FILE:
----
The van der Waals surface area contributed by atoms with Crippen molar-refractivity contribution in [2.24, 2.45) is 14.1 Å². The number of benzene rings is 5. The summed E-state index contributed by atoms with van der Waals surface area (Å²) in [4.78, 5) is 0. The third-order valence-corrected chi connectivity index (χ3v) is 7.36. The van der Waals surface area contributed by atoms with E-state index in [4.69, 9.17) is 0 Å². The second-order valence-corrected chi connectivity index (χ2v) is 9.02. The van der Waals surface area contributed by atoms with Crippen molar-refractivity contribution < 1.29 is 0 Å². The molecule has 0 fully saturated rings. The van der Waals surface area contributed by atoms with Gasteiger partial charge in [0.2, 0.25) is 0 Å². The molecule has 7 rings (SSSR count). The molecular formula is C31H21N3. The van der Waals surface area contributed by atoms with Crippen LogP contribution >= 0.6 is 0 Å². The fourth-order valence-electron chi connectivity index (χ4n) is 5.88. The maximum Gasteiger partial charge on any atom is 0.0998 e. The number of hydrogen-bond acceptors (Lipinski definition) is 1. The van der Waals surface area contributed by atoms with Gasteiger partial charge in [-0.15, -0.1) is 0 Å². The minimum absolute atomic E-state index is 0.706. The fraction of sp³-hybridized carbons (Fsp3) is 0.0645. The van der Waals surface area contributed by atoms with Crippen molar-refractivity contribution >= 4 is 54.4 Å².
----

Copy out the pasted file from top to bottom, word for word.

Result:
The van der Waals surface area contributed by atoms with Crippen molar-refractivity contribution in [2.24, 2.45) is 14.1 Å². The number of benzene rings is 5. The summed E-state index contributed by atoms with van der Waals surface area (Å²) in [4.78, 5) is 0. The third-order valence-corrected chi connectivity index (χ3v) is 7.36. The van der Waals surface area contributed by atoms with E-state index in [4.69, 9.17) is 0 Å². The second-order valence-corrected chi connectivity index (χ2v) is 9.02. The van der Waals surface area contributed by atoms with Crippen molar-refractivity contribution < 1.29 is 0 Å². The molecule has 0 fully saturated rings. The van der Waals surface area contributed by atoms with Gasteiger partial charge in [0.2, 0.25) is 0 Å². The molecule has 7 rings (SSSR count). The molecular formula is C31H21N3. The van der Waals surface area contributed by atoms with Crippen LogP contribution >= 0.6 is 0 Å². The fourth-order valence-electron chi connectivity index (χ4n) is 5.88. The maximum Gasteiger partial charge on any atom is 0.0998 e. The number of hydrogen-bond acceptors (Lipinski definition) is 1. The van der Waals surface area contributed by atoms with Gasteiger partial charge in [-0.15, -0.1) is 0 Å². The minimum absolute atomic E-state index is 0.706. The fraction of sp³-hybridized carbons (Fsp3) is 0.0645. The van der Waals surface area contributed by atoms with Crippen molar-refractivity contribution >= 4 is 54.4 Å².